The Super City proposal has been officially recommended amid tooth gnashing by many. I personally can’t see what is wrong with the two tier amalgamation plan, particularly when it promises more continuity for the region. The Auckland Super City reforms seem not to have done any harm, and for towns like Frankin the change has been positive.
One of the chief criticisms is the erosion of local democracy. This is hard to deny, but it is worth remembering that the low voter turnout in local elections shows that local democracy is already eroding by itself. It is worth striving to make things better rather than relying on the diminishing returns of the status quo. This would certainly be a major change, even a radical one, but the process has the benefit of the Auckland experience. In short, we can learn from their mistakes.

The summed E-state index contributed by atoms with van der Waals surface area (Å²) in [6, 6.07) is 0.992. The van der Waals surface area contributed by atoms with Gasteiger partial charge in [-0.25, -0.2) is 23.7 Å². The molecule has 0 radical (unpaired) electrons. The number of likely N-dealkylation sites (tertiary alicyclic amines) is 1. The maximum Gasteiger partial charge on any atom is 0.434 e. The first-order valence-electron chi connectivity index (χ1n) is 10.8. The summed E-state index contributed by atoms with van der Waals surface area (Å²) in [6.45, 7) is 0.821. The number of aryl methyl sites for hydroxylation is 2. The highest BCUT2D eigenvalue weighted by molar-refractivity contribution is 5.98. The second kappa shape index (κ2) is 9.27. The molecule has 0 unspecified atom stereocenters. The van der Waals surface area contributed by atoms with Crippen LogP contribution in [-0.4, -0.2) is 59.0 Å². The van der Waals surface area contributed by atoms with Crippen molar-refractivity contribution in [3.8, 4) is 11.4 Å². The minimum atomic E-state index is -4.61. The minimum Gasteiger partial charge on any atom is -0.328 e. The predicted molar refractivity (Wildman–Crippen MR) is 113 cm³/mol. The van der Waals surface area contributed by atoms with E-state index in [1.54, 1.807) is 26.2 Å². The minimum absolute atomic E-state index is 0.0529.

If Wellington is to maintain its pre-eminence as a major city, and the capital, the greater Wellington region needs to cohere. And I guess it would mean Nick Leggett would no longer be mayor of Porirua, assuming the position is abolished with the institution of local boards. That would give him the ability to run for Parliament, perhaps replacing Trevor Mallard in Hutt South, or Peter Dunne in Ohariu. He is a rising political star who could reach national prominence in a few short years.
What happens now is not exactly clear. Wellington Mayor Celia Wade-Brown thinks the issue should go straight to a referendum, if it does I wouldn’t be surprised if it gets rejected. Wellingtonians are great about advocating change for everyone except themselves, and a strong advertising campaign may be vital to get this across the line. Of course, the government could just ram the changes through withought seeking a mandate, we’ll have to watch Minister for Local Government Paula Bennett very closely for a hint.
Whatever happens, it won’t be the end of the world.